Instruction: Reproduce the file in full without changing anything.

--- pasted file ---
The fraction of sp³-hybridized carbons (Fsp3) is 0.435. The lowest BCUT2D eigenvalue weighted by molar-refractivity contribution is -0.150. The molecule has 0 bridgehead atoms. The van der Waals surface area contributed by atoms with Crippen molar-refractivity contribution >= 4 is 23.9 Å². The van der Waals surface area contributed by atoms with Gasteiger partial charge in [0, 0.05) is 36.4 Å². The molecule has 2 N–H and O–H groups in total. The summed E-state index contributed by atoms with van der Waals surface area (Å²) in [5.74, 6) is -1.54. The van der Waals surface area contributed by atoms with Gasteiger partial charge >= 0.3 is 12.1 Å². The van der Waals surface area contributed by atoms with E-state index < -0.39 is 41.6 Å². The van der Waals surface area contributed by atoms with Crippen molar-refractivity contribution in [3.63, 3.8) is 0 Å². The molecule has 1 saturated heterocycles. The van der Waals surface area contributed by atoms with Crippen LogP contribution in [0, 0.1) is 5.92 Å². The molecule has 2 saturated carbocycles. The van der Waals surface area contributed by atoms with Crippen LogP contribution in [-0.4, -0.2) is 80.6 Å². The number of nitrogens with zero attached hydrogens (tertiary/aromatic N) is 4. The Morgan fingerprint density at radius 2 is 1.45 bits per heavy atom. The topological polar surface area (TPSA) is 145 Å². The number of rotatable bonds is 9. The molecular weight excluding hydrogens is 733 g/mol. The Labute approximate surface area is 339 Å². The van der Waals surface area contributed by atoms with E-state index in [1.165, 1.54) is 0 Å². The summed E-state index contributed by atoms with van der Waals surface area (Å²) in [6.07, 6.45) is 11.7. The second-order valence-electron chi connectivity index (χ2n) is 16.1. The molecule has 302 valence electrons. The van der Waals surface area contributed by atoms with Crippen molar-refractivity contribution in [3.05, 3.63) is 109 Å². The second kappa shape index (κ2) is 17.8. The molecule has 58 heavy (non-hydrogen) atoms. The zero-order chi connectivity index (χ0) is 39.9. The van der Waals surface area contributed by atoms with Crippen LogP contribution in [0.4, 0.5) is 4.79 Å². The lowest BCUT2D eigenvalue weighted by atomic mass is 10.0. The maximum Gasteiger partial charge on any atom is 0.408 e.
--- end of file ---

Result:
The fraction of sp³-hybridized carbons (Fsp3) is 0.435. The lowest BCUT2D eigenvalue weighted by molar-refractivity contribution is -0.150. The molecule has 0 bridgehead atoms. The van der Waals surface area contributed by atoms with Crippen molar-refractivity contribution >= 4 is 23.9 Å². The van der Waals surface area contributed by atoms with Gasteiger partial charge in [0, 0.05) is 36.4 Å². The molecule has 2 N–H and O–H groups in total. The summed E-state index contributed by atoms with van der Waals surface area (Å²) in [5.74, 6) is -1.54. The van der Waals surface area contributed by atoms with Gasteiger partial charge >= 0.3 is 12.1 Å². The van der Waals surface area contributed by atoms with E-state index < -0.39 is 41.6 Å². The van der Waals surface area contributed by atoms with Crippen molar-refractivity contribution in [3.63, 3.8) is 0 Å². The molecule has 1 saturated heterocycles. The van der Waals surface area contributed by atoms with Crippen LogP contribution in [0, 0.1) is 5.92 Å². The molecule has 2 saturated carbocycles. The van der Waals surface area contributed by atoms with Crippen LogP contribution in [-0.4, -0.2) is 80.6 Å². The number of nitrogens with zero attached hydrogens (tertiary/aromatic N) is 4. The Morgan fingerprint density at radius 2 is 1.45 bits per heavy atom. The topological polar surface area (TPSA) is 145 Å². The number of rotatable bonds is 9. The molecular weight excluding hydrogens is 733 g/mol. The Labute approximate surface area is 339 Å². The van der Waals surface area contributed by atoms with E-state index in [1.165, 1.54) is 0 Å². The summed E-state index contributed by atoms with van der Waals surface area (Å²) in [6.07, 6.45) is 11.7. The second-order valence-electron chi connectivity index (χ2n) is 16.1. The molecule has 302 valence electrons. The van der Waals surface area contributed by atoms with Crippen molar-refractivity contribution in [3.05, 3.63) is 109 Å². The second kappa shape index (κ2) is 17.8. The molecule has 58 heavy (non-hydrogen) atoms. The zero-order chi connectivity index (χ0) is 39.9. The van der Waals surface area contributed by atoms with Crippen LogP contribution in [0.4, 0.5) is 4.79 Å². The lowest BCUT2D eigenvalue weighted by atomic mass is 10.0. The maximum Gasteiger partial charge on any atom is 0.408 e.